Jerathmiel and Mehitable spent most of the episode blundering through town trying to kill all of the witches of Greendale.  Why bother?  We already learned in previous episodes that the teenagers are unvaccinated and catch the Chicken Pox.  Just send in Jenny MacArthy’s measles carrying minions into town and you’ll have the whole town on its knees in matter of hours!

Jerathmiel and Mehitable catch most of the witches and start purifying the town.  I guess this says a lot about how the show has degraded because I really rooted for the Angels.  I thought to myself…Self, maybe they could just go full-on Hamlet?!!!!

This main plot is interwoven with the more compelling love story between Wardwell and Adam.  He wants to take her to Tibet.  She is about to accept when the Devil finds out about their escape plan, so the Devil turns Adam in Wardwell’s diner.  REALLY.  It’s really sad, but sets up a great revenge arc for Wardwell that looks MUCH more interesting than the primary storyline.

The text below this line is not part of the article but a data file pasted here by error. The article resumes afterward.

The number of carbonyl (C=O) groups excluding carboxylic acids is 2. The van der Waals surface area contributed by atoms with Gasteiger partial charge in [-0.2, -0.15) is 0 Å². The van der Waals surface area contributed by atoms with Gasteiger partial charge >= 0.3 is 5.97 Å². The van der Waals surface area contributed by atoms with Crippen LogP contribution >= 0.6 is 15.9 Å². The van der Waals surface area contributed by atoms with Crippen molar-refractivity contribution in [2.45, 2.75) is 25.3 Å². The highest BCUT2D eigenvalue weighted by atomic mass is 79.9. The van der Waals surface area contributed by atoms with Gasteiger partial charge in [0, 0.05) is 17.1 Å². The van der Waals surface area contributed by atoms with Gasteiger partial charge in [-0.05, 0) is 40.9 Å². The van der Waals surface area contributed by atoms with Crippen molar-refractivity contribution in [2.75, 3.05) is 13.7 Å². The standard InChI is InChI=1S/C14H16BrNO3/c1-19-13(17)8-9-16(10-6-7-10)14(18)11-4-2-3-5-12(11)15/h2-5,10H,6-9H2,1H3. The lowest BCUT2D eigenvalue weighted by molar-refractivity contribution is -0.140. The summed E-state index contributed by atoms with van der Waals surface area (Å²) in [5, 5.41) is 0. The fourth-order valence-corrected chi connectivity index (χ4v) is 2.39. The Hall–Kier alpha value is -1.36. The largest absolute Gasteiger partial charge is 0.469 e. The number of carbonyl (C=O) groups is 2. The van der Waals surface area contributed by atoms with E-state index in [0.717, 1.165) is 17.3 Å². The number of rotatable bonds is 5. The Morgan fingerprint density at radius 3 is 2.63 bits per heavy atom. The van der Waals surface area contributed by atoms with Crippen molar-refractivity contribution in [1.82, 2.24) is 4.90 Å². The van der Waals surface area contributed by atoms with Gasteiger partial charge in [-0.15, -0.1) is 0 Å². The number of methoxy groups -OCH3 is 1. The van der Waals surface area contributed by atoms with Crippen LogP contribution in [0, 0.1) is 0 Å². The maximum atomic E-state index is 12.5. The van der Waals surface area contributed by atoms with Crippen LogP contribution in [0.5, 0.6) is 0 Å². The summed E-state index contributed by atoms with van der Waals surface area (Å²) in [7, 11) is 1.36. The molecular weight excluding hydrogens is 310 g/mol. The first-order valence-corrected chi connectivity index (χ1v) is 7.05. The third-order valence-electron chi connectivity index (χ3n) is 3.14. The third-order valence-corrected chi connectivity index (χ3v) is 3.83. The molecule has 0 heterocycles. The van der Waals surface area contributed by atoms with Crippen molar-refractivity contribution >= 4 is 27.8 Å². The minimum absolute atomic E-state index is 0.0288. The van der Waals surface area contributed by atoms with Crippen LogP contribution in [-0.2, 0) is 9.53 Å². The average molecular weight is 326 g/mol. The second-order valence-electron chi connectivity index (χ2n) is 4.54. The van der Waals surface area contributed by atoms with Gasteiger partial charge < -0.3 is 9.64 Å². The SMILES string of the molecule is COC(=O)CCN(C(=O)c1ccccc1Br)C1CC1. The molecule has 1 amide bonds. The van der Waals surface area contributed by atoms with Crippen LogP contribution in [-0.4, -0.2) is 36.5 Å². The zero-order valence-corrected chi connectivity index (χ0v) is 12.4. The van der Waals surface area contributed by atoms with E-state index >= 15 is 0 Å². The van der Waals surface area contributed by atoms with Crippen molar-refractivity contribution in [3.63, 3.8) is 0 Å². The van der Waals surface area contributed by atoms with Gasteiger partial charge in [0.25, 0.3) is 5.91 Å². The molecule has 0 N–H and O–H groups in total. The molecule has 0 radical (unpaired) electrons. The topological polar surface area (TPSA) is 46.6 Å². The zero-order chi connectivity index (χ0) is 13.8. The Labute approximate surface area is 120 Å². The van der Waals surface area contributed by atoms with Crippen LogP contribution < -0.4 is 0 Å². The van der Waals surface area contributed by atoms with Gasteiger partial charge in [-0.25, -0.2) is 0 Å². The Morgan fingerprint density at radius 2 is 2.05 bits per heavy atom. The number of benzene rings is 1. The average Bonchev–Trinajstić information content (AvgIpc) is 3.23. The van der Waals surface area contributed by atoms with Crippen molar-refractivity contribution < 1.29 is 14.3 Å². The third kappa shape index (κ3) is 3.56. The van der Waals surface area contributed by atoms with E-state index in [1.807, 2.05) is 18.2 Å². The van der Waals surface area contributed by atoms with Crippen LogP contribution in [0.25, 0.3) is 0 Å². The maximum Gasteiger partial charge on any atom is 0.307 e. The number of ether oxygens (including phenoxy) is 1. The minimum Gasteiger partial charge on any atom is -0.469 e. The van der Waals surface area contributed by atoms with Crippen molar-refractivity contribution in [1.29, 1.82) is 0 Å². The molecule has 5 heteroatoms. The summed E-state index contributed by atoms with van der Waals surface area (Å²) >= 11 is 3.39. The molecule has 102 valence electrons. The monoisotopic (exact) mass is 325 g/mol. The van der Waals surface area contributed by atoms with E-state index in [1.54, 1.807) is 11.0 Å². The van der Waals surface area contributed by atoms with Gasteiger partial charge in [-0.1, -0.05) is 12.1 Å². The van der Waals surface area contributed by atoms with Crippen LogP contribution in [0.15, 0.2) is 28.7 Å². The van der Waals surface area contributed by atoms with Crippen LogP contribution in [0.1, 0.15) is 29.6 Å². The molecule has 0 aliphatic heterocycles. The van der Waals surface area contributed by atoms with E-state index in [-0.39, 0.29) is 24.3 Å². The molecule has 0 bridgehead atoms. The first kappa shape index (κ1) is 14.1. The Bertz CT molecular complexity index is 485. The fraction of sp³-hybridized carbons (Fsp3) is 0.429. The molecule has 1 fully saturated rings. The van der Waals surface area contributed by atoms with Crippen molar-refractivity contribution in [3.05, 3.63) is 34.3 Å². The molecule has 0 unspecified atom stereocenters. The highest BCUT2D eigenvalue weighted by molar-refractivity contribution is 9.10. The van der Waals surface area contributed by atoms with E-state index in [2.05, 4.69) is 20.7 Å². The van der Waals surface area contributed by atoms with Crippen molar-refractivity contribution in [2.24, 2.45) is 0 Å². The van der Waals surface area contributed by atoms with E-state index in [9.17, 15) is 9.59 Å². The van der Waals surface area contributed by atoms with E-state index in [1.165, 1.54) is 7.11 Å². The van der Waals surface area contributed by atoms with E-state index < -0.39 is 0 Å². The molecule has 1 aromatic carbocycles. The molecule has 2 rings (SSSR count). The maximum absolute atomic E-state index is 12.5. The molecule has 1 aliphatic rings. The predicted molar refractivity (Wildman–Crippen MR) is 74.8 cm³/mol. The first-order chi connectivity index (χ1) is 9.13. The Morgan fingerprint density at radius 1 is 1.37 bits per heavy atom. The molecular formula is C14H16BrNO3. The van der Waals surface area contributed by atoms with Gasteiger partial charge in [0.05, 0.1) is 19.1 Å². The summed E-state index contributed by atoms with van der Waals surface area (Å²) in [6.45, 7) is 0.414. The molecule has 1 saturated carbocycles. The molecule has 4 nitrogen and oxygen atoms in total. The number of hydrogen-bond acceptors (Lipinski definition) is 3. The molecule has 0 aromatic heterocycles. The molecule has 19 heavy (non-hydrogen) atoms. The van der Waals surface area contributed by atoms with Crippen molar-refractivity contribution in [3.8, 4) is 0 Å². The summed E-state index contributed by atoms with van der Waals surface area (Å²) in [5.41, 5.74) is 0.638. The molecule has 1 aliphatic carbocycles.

Jerathmiel and Mehitable have all the witches cornered and even put a few arrow bolts into Sabrina, but the Devil resurrects Sabrina and gets the Angels to renounce God and envelopes the angels in flames.  Honestly, I thought this scene was just plain terrible.  The angels spent the whole episode being intrepid crusaders, but they were easily cowed by a floating Sabrina?!  Really?! It came across as contrived.  The angels were so brave for the entire episode and then… nope.  It was just awful in an awful way, not like Lifetime which is bad in an AWESOME way.

I’m not sure what the show should do or where it should go, but it needs artistic honesty because without it, the suspense withers away like a dried out orange.